Magic the Gathering, Pokémon TCG, Star Wars Imperial Assault, X-Wing Miniatures

To Netdeck, or not to Netdeck?

Netdecking is the act of finding a deck, list, or army, usually from an online source, and copying it. Typically the player is copying a relatively competitive deck.
In the world of customizable games, the term “Netdeck” gets thrown around like prejudicial slur. I’ll even admit that I have been guilty of that in the past, but I realized something recently that has completely changed the way I think about the issue.

Justin Phua’s Dengar/Tel Trevura list won the Fantasy Flight Games’ X-Wing World Championship this Spring of 2017. Will we see this list at every Store Championship?




I recently played in a Magic Tournament at The Village Geek and got crushed horribly. I’ll also admit that when I play games I can often be a get a little frustrated when I lose. It’s something that I have tried to work on over the years, because I want my opponent to have a positive play experience and enjoy their win. I wouldn’t say I am a horrible loser, but I want my opponent to thoroughly enjoy their victory, because if I win I would want my opponent to let me relish in it as well. I’m not saying I want to be able to brag, but there’s definitely something special that happens when two people are completely sportsmanlike; be it is the epitome of what makes games great from a social perspective. In this recent Magic Tournament I got absolutely destroyed and for some reason, I had a blast. So then I realized the reason I wasn’t butt hurt or frustrated: I wasn’t playing my own deck. It wasn’t even a deck that I researched and slightly modified. This is an extreme example for sure because I also didn’t even expect to win, but at at very basic level, I think an extremely valid reason to Netdeck is that it levels the play experience on an emotional level.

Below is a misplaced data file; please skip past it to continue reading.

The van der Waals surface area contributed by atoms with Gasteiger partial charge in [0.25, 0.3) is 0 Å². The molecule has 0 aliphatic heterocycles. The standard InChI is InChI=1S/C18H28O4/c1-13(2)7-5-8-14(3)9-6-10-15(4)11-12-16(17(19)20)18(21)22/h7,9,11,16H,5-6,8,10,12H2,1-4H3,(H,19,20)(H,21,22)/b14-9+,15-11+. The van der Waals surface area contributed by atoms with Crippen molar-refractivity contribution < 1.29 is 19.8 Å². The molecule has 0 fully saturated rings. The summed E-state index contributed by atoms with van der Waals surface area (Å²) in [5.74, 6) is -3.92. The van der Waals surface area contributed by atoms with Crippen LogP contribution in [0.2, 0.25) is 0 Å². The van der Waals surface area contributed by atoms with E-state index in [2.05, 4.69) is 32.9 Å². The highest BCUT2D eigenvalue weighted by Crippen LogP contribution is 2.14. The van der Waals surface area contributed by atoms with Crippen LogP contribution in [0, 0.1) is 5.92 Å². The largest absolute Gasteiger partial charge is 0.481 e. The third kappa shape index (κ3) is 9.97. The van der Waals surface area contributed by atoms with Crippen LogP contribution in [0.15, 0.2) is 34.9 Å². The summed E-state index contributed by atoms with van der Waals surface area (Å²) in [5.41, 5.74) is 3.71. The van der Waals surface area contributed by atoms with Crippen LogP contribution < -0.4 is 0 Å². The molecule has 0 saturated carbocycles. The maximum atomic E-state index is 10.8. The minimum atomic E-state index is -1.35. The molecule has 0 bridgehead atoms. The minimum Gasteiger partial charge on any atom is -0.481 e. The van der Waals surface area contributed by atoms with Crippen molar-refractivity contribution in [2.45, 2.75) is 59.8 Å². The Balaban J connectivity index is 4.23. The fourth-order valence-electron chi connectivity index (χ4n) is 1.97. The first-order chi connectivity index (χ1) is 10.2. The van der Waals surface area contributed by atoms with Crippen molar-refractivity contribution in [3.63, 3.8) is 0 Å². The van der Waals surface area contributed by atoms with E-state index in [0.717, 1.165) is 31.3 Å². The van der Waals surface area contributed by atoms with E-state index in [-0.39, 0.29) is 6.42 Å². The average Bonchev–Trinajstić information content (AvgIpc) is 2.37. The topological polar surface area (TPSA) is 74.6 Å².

Aetherworks Marvel was everywhere in Standard…until it was recently banned.

When you play a list that you didn’t create from the ground up, taking hours upon hours to design and tweak, your highs will likely not be so high. It’s less rewarding to win with a deck/list what already has notoriety, yes, but your lows are also not so low, and not so frustrating. If you lose too much you just scrap it and find another without worrying about spending tons of time.

There are other reasons people Netdeck. Obviously many people want to win, true, but I think for some people it comes down to the amount of time it can take to create a list from scratch and practice with it. Why spend hours of time when someone has already cracked the code?

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1 Comment

  • Reply Mike Yates June 15, 2017 at 6:52 pm

    Great article. Players definitely have different agendas when they set out to play a customizable game. Some want to ‘figure it out’ like a puzzle… and these players are often the same ones that, while playing a video game, refuse to look up how to defeat a boss online, even after their tenth defeat. Others see victory as the only goal that matters… these players buy the strategy guide at the same time they’re purchasing the video game. Customizable games have just as many different players as they have ways to play them. Personally, I’m a puzzle-solver, so I don’t ever Netdeck, but I don’t hold any ill feelings towards those that do. Being a good player often means allowing enough room for other people that play differently than you to enjoy the game.

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